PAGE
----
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Deep-sea coral reef discovered, stretching 600 miles from Miami to Charleston, S.C.

Finding disproves long-held belief that Blake Plateau in Atlantic Ocean might be a dead zone

By Mark Price, The Charlotte Observer
Published: January 22, 2024, 5:59am
5 Photos
Alfonsino fish swim over a field of Lophelia pertusa in the massive reef discovered off the eastern U.S. Coast.
Alfonsino fish swim over a field of Lophelia pertusa in the massive reef discovered off the eastern U.S. Coast. (NOAA Ocean Exploration, Windows to the Deep 2019/TNS) ((NOAA Ocean Exploration via AP)) Photo Gallery

CHARLOTTE, N.C. — The world’s largest deep-sea coral reef has been discovered off the East Coast: a massive 6.4 million-acre seascape that stretches from Miami to Charleston, S.C., according to National Oceanic and Atmospheric Administration Ocean Exploration.

That makes it larger than Vermont, NOAA says.

The discovery, published Jan. 12 in the journal Geomatics, disproves a long-held belief that the Blake Plateau in the Atlantic might be a dead zone.

Instead, scientists found a “stunning” ecosystem populated by “dense thickets of the reef-building coral.”

“For years, we thought much of the Blake Plateau was sparsely inhabited, soft sediment,” NOAA Ocean Exploration Operations Chief Kasey Cantwell said in a news release.

“Past studies have highlighted some coral in the region, particularly closer to the coast and in shallower waters, but until we had a complete map of the region, we didn’t know how extensive this habitat was, nor how many of these coral mounds were connected.”

The reef’s borders are between 35 and 75 miles off the coastline, beginning southeast of Miami and moving north to Charleston, S.C., NOAA says.

One spot, nicknamed “Million Mounds” by scientists, accounts for the largest part of the reef. It is made up primarily of “a stony coral” commonly found at depths of 656 to 3,280 feet, where temperatures average about 39 degrees, the study reports.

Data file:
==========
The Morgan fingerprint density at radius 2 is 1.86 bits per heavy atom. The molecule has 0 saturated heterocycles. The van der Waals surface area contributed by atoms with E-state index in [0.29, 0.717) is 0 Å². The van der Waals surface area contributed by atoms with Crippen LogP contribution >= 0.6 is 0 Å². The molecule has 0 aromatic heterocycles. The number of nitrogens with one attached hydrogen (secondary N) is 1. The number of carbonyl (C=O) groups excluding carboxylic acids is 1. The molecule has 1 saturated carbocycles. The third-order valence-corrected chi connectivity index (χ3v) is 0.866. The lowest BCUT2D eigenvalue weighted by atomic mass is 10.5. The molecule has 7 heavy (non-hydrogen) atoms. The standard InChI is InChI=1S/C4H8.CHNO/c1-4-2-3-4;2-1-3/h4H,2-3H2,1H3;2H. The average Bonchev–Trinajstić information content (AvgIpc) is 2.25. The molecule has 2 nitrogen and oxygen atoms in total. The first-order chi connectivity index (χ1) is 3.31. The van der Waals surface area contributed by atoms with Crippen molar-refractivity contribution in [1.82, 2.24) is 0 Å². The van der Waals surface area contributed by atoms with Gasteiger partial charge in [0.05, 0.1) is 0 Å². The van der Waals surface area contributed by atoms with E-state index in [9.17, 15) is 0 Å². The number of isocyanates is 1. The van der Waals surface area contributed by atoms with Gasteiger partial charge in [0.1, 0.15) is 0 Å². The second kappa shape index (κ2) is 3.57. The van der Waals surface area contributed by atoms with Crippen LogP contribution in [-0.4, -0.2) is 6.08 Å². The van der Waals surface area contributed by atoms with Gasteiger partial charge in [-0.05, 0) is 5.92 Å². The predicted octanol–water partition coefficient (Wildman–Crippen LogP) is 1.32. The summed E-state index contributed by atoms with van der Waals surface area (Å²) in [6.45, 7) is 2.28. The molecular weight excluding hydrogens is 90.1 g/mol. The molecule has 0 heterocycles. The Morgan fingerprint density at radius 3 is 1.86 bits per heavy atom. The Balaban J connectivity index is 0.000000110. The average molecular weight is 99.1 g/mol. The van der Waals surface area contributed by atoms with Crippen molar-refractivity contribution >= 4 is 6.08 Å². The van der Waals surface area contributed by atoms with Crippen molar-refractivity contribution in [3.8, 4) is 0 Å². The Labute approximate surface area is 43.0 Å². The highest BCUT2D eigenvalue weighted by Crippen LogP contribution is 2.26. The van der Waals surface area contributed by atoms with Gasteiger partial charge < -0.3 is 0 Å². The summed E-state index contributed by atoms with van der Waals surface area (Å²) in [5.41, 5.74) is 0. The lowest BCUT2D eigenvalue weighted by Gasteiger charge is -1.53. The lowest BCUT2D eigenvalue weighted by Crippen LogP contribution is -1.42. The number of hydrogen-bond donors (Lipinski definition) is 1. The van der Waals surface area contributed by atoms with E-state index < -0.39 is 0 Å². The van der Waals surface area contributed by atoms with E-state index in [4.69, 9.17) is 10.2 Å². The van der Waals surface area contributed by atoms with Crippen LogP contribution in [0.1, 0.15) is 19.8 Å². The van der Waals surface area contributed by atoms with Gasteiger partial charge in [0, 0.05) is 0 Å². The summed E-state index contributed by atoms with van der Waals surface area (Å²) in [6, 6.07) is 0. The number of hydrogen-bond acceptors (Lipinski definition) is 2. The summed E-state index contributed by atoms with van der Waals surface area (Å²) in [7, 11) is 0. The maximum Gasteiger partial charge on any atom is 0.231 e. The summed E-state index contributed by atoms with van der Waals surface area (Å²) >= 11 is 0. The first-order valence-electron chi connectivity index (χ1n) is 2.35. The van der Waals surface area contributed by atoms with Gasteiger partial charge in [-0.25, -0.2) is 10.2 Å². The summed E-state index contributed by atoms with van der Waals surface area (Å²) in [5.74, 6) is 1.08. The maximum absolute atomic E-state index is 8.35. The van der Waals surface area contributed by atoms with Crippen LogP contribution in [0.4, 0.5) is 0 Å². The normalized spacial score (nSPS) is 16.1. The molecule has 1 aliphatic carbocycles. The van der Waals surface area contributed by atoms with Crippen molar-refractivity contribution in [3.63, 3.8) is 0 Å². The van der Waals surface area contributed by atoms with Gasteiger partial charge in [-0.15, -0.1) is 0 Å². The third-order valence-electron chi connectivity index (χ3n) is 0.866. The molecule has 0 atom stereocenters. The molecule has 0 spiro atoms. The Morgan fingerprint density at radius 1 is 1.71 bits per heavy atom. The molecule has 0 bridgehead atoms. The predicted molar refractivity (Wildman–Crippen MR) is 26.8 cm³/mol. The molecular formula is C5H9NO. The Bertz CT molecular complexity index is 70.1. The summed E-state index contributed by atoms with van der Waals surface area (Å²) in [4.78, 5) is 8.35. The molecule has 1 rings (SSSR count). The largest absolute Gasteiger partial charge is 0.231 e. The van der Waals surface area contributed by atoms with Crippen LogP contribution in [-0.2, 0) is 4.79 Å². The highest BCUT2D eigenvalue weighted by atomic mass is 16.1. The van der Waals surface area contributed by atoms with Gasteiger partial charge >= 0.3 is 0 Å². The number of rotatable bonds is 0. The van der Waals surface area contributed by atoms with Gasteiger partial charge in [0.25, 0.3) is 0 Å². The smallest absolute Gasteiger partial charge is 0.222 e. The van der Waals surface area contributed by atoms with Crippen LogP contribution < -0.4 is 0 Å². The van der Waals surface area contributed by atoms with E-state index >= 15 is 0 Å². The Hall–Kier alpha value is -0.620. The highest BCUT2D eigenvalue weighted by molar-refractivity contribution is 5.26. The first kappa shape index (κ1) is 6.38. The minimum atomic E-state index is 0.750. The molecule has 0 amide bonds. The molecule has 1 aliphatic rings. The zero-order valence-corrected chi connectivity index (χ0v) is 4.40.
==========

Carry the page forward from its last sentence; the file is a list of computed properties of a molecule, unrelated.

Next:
“Cold-water corals such as these grow in the deep ocean where there is no sunlight and survive by filter-feeding biological particles,” the scientists reported. “While they are known to be important ecosystem engineers, creating structures that provide shelter, food, and nursery habitat to other invertebrates and fish, these corals remain poorly understood.”

Hints of a massive reef were found in 2019, but scientists waited until a multi-agency effort had mapped the reef before announcing the discovery.

Data from than 30 multi-beam sonar mapping surveys (and 23 submersible dives) was combined to create a nearly complete map. In the process, the team “identified 83,908 individual coral mound peak features,” according to the news release.

“The study documents the massive scale of the coral province, an area composed of nearly continuous coral mound features that span up to 500 kilometers (310 miles) long and 110 kilometers (68 miles) wide,” the scientists reported.

A “core area” has high-density mounds up to 158 miles long and 26 miles wide, the report states.

In addition to NOAA Ocean Exploration, the multi-year exploration campaign included the Ocean Exploration Trust, the University of New Hampshire, the Bureau of Ocean Energy Management, Temple University and the U.S. Geological Survey.

“This strategic multiyear and multi-agency effort to systematically map and characterize the stunning coral ecosystem … is a perfect example of what we can accomplish when we pool resources,” according to Derek Sowers, lead author of the study and Mapping Operations Manager for the Ocean Exploration Trust.